Minneapolis • Bojan Bogdanovic scored 30. Donovan Mitchell, 26.

But when you talked to the Jazz after their 103-95 win over the Minnesota Timberwolves, one man’s name was on the tip of everyone’s tongue: Rudy Gobert.

Gobert’s defensive performance on Wednesday night spurred the Jazz to a bounceback victory, as Minnesota Timberwolves star Karl-Anthony Towns was limited to only 14 points on 5-of-10 shooting. A game after he scored 29 against the Jazz, setting a career high in threes with seven, Towns’ roar became a purr.

“(Gobert) did his thing. You know, he’s really locked in. He was locked in last game too, obviously, but at the end of the day, they’re both All-Star players,” Mitchell said. “I think KAT [Karl-Anthony Towns] got the better of him last game, but he came back and responded like a competitor would and we knew he would. (I’m) proud of him.”

Perhaps most impressive was Gobert’s ability to corral Towns and still defend the rim: He had a season-high five blocks as well.

For a moment, though, it looked like Gobert’s defensive performance wouldn’t be enough. The Timberwolves went on a 15-1 run spanning the end of the third quarter and the beginning of the fourth, thanks to a Jazz bench unit that once again struggled mightily. Minnesota had a six-point lead, and it looked like the Jazz could be in line for their third straight loss.

Then, everything changed. The 10-0 run that followed was highlighted by Gobert’s Eurostep finish in transition, one that also drew a Towns foul. On a night when Gobert was at his Defensive Player of the Year best, he was also displaying the growth in his offensive game.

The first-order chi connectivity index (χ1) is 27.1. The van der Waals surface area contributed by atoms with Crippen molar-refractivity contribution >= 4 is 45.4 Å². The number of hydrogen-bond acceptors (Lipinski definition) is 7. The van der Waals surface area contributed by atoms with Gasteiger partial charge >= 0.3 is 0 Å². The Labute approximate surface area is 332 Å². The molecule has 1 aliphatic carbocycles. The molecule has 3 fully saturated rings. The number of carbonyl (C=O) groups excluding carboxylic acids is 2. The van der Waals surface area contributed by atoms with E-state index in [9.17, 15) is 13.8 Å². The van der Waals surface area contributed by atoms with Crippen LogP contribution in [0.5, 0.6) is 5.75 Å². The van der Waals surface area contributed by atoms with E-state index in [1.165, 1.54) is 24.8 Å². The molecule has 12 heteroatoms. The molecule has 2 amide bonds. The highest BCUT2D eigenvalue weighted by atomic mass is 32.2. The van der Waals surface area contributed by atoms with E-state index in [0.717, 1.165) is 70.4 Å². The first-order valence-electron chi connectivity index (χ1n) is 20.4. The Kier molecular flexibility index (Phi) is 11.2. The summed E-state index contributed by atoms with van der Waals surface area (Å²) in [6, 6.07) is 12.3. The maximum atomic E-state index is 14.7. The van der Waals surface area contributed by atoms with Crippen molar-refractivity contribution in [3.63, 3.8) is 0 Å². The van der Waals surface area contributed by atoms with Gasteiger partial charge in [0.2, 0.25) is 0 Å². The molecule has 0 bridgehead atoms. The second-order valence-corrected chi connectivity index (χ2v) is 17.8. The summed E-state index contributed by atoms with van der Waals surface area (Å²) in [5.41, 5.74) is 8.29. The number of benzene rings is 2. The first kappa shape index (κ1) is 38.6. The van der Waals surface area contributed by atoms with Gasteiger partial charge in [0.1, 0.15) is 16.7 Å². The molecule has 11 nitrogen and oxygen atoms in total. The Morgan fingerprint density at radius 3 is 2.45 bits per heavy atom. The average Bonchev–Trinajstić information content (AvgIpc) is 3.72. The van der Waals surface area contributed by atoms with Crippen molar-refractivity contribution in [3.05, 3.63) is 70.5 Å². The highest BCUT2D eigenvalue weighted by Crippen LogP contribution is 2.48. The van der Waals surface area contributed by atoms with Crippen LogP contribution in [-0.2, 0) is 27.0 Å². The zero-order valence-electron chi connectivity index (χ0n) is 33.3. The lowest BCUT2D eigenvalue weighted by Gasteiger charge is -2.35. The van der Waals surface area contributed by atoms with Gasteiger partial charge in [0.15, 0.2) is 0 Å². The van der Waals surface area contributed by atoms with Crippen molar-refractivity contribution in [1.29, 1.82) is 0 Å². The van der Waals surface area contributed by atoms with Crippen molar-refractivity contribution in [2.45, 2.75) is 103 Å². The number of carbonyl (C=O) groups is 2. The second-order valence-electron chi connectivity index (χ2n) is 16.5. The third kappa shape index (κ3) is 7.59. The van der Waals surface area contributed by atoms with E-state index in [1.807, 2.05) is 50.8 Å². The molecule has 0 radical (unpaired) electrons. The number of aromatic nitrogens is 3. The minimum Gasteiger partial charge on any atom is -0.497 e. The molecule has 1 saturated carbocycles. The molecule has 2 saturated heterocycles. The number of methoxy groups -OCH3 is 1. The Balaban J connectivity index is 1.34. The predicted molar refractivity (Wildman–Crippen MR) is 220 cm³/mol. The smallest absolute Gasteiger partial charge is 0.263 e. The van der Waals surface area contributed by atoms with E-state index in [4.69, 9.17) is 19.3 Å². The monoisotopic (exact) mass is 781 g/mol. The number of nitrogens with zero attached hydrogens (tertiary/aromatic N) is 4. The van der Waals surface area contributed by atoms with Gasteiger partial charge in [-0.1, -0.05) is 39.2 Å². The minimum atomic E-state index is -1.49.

The run seemed to open the shooting floodgates for the Jazz. Mitchell hit a 3-pointer with seven minutes left, then another two minutes later. With three minutes left, Bogdanovic, Conley and Mitchell hit threes on three consecutive possessions, basically ending the contest.

“I thought we touched it a little bit tonight with the way we can play,” Jazz head coach Quin Snyder said. “I thought our guys responded when the game got close and at the end I thought Mike [Conley] controlled the game. When he came back in, he had a presence and did a little bit of everything.”

Bogdanovic’s 30 once again revealed the different ways he can score for the Jazz: Whether it’s in pick and roll, catch and shoot, or in transition, Bogdanovic can seemingly do it all on the offensive end. It opens things up for his teammates: In an eight-point game, Bogdanovic ended up with a plus-38 in his 36:06 on the court.

Of course, that meant that the other 11:54 went exceptionally badly; the Jazz lost those nearly 12 minutes by 30 points. Joe Ingles struggled to get going from the floor and passed up several open shots, forcing Snyder to talk to him about the issue at one timeout. Emmanuel Mudiay shot just one for seven from the field. Dante Exum played in the first half but not in the second, when Georges Niang played the role of last player off the bench. Neither stood out.

Andrew Wiggins led the Wolves with 22 points, though it took him 24 shots to do so. Royce O’Neale did a good defensive job on Wiggins, who has played much better this season, Wednesday night notwithstanding.

Mitchell had a bounceback game with his 26 points, albeit on 24 shots of his own. After a rough shooting start, he turned it on in the fourth quarter, with perhaps some help from a courtside Minnesota fan who kept up a conversation with the Jazz guard throughout the game.

“He was just saying something along the lines of I’m not a good basketball player,” Mitchell said. “I said, ‘Just wait, eventually it’ll happen.’”

It did. Mitchell got his revenge, and so did the Jazz.